Can we stop romanticizing abuse?

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thewrit3r
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Can we stop romanticizing abuse?

Unread postby thewrit3r » Mon Jun 29, 2020 10:15 am

So out of morbid curiosity and my desire to write an essay on problematic media I watched Netflix’s “365 Days.” I can safely say that this is the worst film I’ve ever seen. For those who don’t know it’s a cross between Fifty Shades of Grey and Twilight but romanticizes abusive relationships to a whole other level.

I can’t believe it’s actually a movie but what’s more irritating is that I chose to watch it. How do we stop watching these films that romanticize abuse? It’s so problematic and it just shows that rape culture, misogyny, and toxic masculinity are still very much alive in our culture. And I know we have to stop places other than media (like actual laws) but the media has a large influence on it. And when I see films like “365 Days” are getting sequels, I worry about how we can break this cycle. Plus, there’s simply better entertainment out there
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Sam W
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Re: Can we stop romanticizing abuse?

Unread postby Sam W » Mon Jun 29, 2020 11:44 am

Hi thewrit3r,

Yeah, I read someone's summary of that movie and made an audible "arghghg."

I think there are a few things that could help media that romanticizes abuse become less prevalent. One is people stop consuming it; mainstream media is very driven by what has a history of making money. In a similar vein, actively supporting the media we want to see is important, both because it can help those creators and it tells the people green-lighting stories that there are people out there who want to see different narratives.

I think increasing diversity in creative professions could help as well, because you have creators who have already taken the time to examine the problems in more common narratives and who want to create alternatives to them.

thewrit3r
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Re: Can we stop romanticizing abuse?

Unread postby thewrit3r » Thu Jul 02, 2020 7:22 am

Yeah I should’ve have watched it. I’m not going to give any more attention to it. If someone mentions it it’s problematic but I’m not going to give it the satisfaction of being in the spotlight. I can’t stop others from consuming it but I sure as hell can stop myself!

I feel like part of the problem with these films is that they show more “taboo” forms of sex and we have such sexual shame in our society that we crave to see these things. I think undoing our sexual shame and treating sex as normal and not “bad” could go a long way in how we change media and entertainment, actually portraying healthily sexual and romantic relationships on screen. I’m a writer by heart, and while I doubt I’ll be making the big screen any soon perhaps I can use my skills to create more sex positive stories? It certainly wouldn’t hurt :)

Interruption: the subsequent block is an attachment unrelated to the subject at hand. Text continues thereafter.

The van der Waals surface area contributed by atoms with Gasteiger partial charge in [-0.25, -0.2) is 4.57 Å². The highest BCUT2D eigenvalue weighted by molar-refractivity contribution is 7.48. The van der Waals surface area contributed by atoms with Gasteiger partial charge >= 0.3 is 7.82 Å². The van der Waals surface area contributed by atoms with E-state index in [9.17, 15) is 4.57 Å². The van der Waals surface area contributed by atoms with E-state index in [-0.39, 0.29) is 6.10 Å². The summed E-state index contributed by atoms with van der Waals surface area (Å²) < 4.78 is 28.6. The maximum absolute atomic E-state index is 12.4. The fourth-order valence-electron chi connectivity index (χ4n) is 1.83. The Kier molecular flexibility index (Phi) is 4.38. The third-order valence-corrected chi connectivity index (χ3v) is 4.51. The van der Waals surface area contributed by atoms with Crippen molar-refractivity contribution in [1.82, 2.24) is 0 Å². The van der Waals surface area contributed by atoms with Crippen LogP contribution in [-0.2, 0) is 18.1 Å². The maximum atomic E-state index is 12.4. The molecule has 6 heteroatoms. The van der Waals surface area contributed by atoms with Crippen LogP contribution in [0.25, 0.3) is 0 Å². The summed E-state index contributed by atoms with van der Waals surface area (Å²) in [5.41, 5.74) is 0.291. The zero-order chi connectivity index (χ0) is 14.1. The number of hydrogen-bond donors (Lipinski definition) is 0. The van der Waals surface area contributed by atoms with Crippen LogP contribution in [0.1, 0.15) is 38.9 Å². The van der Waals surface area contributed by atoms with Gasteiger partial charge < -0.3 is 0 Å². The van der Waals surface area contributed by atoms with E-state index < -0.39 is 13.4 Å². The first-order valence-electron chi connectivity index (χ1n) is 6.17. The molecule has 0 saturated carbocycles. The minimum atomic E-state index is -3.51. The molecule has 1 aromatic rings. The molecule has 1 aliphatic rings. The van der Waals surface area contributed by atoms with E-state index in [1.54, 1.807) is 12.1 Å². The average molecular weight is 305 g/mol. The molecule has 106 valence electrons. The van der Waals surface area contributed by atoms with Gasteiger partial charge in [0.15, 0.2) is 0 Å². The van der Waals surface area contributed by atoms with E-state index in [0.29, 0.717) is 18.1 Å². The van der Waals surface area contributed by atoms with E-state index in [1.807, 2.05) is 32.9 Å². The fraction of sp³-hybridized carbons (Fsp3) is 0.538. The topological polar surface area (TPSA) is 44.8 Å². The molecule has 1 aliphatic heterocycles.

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Sam W
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Re: Can we stop romanticizing abuse?

Unread postby Sam W » Thu Jul 02, 2020 7:50 am

I'm a big fan of creating your own sex positive stories, even if they don't become the "next big thing!"

And I think you're right that some of this comes from a desire to see more "taboo" sex on screen. There still seems to be a pervasive belief that you can only show those things in the context of toxic or abusive relationships. And a lot of that, I think, is tied to the idea that "vanilla" sex is had by "normal, well adjusted" people, while more "out there" sex is only had by people who are somehow messed up. It's a very nasty (and unrealistic) dichotomy.

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Re: Can we stop romanticizing abuse?

Unread postby KurtisC » Tue Aug 18, 2020 12:17 pm

Great topic, thewrit3r!

I hope you do get to write positive sex stories for TV one day! I'd love to see that, we need that kind of content. I don't think I've ever seen healthy sex on TV apart from in a couple of cartoons, which are few and far between (and often get cancelled).

I'd love a show that truly celebrates healthy, equal sexuality without stigma and shame.

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Re: Can we stop romanticizing abuse?

Unread postby jdelforge » Thu Aug 20, 2020 6:42 pm

Hi thewrit3r,

I think the discussion of whether or not you should have watched the movie is really valuable. It's a tricky situation--on one hand, by watching problematic media, even to criticize or understand it, you're propagating that media and paying the creators (perhaps indirectly like with Netflix.)

However, it's also important to understand what we're up against when it comes to creating a well-educated, consent-first, sex-positive world. So I encourage you to watch movies like this when you're interested (only as part of balanced media consumption!), give them a thumbs down and think critically about what you've watched. This is particularly important if you want to do better with your own work. Think about which details contributed to the romanticizing of abuse, whether anything could be easily changed for a healthier portrayal or whether the film would be better off not existing at all, etc. Discuss it with friends and online. Look up reviews.

That said, don't force yourself to watch garbage if you don't have the kind of curiosity that drove you to watch 365 Days when you did. You need to be in the right headspace. Self-care first!


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